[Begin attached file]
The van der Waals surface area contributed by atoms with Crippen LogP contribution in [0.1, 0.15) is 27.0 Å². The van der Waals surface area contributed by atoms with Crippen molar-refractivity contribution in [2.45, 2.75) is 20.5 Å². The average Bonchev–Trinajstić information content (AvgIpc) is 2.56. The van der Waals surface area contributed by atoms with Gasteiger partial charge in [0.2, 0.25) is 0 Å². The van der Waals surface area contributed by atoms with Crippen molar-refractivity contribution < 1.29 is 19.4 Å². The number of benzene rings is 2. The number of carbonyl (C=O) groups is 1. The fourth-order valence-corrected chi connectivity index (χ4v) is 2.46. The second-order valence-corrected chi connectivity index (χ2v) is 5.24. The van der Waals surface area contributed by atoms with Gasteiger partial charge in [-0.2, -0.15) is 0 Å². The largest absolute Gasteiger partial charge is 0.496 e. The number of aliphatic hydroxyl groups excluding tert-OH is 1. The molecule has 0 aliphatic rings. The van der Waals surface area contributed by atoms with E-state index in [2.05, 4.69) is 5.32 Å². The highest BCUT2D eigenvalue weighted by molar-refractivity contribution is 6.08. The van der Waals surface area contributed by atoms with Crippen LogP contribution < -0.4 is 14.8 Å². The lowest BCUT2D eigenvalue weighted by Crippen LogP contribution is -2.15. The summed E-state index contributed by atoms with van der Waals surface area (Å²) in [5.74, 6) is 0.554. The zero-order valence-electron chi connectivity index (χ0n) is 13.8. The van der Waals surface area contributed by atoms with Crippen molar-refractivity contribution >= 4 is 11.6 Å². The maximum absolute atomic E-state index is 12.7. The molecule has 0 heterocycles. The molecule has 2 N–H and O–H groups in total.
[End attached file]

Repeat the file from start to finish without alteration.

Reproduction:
The van der Waals surface area contributed by atoms with Crippen LogP contribution in [0.1, 0.15) is 27.0 Å². The van der Waals surface area contributed by atoms with Crippen molar-refractivity contribution in [2.45, 2.75) is 20.5 Å². The average Bonchev–Trinajstić information content (AvgIpc) is 2.56. The van der Waals surface area contributed by atoms with Gasteiger partial charge in [0.2, 0.25) is 0 Å². The van der Waals surface area contributed by atoms with Crippen molar-refractivity contribution < 1.29 is 19.4 Å². The number of benzene rings is 2. The number of carbonyl (C=O) groups is 1. The fourth-order valence-corrected chi connectivity index (χ4v) is 2.46. The second-order valence-corrected chi connectivity index (χ2v) is 5.24. The van der Waals surface area contributed by atoms with Gasteiger partial charge in [-0.2, -0.15) is 0 Å². The largest absolute Gasteiger partial charge is 0.496 e. The number of aliphatic hydroxyl groups excluding tert-OH is 1. The molecule has 0 aliphatic rings. The van der Waals surface area contributed by atoms with E-state index in [2.05, 4.69) is 5.32 Å². The highest BCUT2D eigenvalue weighted by molar-refractivity contribution is 6.08. The van der Waals surface area contributed by atoms with Crippen LogP contribution < -0.4 is 14.8 Å². The lowest BCUT2D eigenvalue weighted by Crippen LogP contribution is -2.15. The summed E-state index contributed by atoms with van der Waals surface area (Å²) in [5.74, 6) is 0.554. The zero-order valence-electron chi connectivity index (χ0n) is 13.8. The van der Waals surface area contributed by atoms with Crippen molar-refractivity contribution >= 4 is 11.6 Å². The maximum absolute atomic E-state index is 12.7. The molecule has 0 heterocycles. The molecule has 2 N–H and O–H groups in total.